How too many compensation systems fail of their own weight. Too many firms allow partner compensation formulas to become fraught with complexity, compromise and unintended consequences. Here Marc Rosenberg, author of How to Bring in New Partners, considers 14 of the worst complications he sees. How many of these are lurking in your firm?
Five reasons for one, eight for the other. And they’re not all created equal. After studying some 700 firms, Marc Rosenberg has some fairly hard-and-fast rules about how to bring in new partners. Here, he delivers five reasons to lean toward deciding on bringing in traditional equity partners and eight reasons for making them non-equity partners. All things being equal, they aren’t.
What makes you flinch? By Sandi Smith Leyva Accountant’s Accelerator If you feel you should be doing better than you are in business, you may have a belief pattern that is unconsciously holding you back. The first step is to bring it to the surface. Only then can it be addressed, released and replaced with a belief that will lead you to increased success. Here are five of the most common thinking patterns or beliefs that will keep your accounting business from growing.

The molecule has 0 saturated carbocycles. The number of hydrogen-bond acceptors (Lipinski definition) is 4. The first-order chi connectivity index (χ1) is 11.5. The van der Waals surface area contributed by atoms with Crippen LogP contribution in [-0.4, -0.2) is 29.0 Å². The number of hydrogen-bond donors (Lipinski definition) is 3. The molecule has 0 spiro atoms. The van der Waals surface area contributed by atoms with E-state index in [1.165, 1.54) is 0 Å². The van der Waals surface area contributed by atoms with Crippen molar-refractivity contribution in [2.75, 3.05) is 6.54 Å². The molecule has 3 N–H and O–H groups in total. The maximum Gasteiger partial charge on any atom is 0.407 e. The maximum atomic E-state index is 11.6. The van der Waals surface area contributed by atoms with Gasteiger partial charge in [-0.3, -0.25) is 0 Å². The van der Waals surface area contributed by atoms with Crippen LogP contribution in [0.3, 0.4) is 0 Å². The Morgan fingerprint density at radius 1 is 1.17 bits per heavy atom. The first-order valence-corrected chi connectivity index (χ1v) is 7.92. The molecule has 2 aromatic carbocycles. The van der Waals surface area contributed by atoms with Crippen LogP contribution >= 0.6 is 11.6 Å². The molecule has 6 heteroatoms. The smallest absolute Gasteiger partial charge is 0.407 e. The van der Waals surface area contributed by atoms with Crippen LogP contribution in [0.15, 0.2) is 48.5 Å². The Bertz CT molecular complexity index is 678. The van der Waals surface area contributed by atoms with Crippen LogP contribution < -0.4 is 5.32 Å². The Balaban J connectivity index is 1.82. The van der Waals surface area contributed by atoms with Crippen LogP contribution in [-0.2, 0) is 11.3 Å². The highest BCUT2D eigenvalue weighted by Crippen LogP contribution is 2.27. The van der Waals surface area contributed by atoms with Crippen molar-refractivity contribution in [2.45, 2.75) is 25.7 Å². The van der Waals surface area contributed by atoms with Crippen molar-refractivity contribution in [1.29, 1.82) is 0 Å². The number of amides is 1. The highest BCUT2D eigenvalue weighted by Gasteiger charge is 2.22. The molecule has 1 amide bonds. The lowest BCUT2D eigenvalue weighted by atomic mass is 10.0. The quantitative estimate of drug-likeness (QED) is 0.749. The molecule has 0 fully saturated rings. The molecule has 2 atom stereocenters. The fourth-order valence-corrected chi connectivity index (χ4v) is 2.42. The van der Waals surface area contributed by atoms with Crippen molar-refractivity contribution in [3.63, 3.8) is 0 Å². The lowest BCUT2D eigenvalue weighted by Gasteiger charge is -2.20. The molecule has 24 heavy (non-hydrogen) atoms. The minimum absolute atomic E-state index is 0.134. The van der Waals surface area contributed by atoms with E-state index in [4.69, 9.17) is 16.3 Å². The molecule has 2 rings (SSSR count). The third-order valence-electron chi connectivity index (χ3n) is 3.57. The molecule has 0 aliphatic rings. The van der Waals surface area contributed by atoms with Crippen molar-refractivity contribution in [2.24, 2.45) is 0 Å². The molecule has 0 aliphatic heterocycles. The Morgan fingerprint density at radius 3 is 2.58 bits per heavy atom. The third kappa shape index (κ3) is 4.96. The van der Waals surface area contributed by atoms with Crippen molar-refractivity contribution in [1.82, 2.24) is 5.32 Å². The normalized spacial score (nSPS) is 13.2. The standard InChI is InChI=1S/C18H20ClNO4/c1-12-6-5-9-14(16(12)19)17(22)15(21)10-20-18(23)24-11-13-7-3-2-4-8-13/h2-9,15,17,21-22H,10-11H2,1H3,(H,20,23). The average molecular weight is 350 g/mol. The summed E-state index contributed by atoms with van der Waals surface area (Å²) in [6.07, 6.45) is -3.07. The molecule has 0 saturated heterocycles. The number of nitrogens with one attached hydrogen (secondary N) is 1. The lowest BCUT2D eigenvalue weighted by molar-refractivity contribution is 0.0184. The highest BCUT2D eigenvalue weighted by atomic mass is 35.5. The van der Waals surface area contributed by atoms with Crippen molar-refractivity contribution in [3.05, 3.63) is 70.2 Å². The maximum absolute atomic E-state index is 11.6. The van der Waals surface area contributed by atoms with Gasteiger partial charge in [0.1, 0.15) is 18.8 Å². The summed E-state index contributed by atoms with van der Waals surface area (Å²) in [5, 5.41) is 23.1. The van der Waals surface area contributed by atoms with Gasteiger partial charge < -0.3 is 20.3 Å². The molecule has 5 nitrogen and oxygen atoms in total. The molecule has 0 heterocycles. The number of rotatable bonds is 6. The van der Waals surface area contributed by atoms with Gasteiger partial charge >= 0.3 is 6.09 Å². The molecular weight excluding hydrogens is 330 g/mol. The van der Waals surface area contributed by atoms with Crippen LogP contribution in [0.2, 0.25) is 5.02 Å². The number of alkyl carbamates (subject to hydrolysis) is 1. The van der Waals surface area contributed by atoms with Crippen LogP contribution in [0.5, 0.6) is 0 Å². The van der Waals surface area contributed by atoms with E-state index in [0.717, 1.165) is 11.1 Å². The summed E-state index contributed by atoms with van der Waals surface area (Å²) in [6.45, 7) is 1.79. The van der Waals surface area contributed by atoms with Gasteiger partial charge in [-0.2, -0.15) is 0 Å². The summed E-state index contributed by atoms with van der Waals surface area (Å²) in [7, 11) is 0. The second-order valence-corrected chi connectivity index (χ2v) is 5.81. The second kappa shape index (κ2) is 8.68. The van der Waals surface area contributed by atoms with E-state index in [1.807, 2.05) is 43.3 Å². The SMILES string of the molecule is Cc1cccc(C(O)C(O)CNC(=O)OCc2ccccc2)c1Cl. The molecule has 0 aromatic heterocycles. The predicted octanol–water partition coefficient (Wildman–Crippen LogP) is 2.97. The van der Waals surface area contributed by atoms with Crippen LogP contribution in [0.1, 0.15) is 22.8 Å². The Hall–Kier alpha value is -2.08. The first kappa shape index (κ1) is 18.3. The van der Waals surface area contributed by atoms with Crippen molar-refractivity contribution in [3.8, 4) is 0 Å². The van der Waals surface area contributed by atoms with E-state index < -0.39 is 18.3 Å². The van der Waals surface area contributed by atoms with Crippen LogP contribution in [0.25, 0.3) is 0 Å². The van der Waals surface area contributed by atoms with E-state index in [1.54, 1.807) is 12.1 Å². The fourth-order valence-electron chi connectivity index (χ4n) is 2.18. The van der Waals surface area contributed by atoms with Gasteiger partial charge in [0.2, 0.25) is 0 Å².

By Ed Mendlowitz “Tax Season Opportunity Guide“ QUESTION: I got a new client because of one of my employees. Do I have to give her anything? RESPONSE: Wrong attitude! You should want to give her something. You should be happy that a staff person was able to bring in business. Many firms offer referral fees, bonuses or commissions. I suggest paying 10% of collections for five years, as long as the employee continues to work for you.
Five issues that should never be part of the calculation. By Marc Rosenberg Author of How to Bring in New Partners Contrary to popular wisdom, the most successful CPA firms are finding that the fundamental and critical tactic in bringing in new partners begins with severing, as much as possible, the link between the ownership percentage and these five issues:
Finding the perfect compensation system By Robert J. Lees and August J. Aquila Creating the Effective Partnership the right things. Every compensation plan should be constructed to help the firm enhance its ability to service clients, achieve its strategic goals and attract, reward and retain the right people. If a firm’s plan does not accomplish these objectives, it needs to be restructured.
Today’s 5 essentials. When CPAs are invited into a firm’s partnership, their natural first question is, what’s in it for me? Marc Rosenberg, author of How to Bring in New Partners, reveals how the best firms are responding with five key deal points.
What 80% of firms agree on. By Marc Rosenberg The Rosenberg Survey If partner compensation is the single most critical and sensitive aspect of CPA firm practice management today, then a close second is partner retirements and buyouts – the money partners receive for the purchase of their ownership in the firm when they retire or leave the firm due to death, disability, withdrawal or expulsion. The amount of money involved is quite significant. Roughly 80% of all firms consider the value of the firm to include: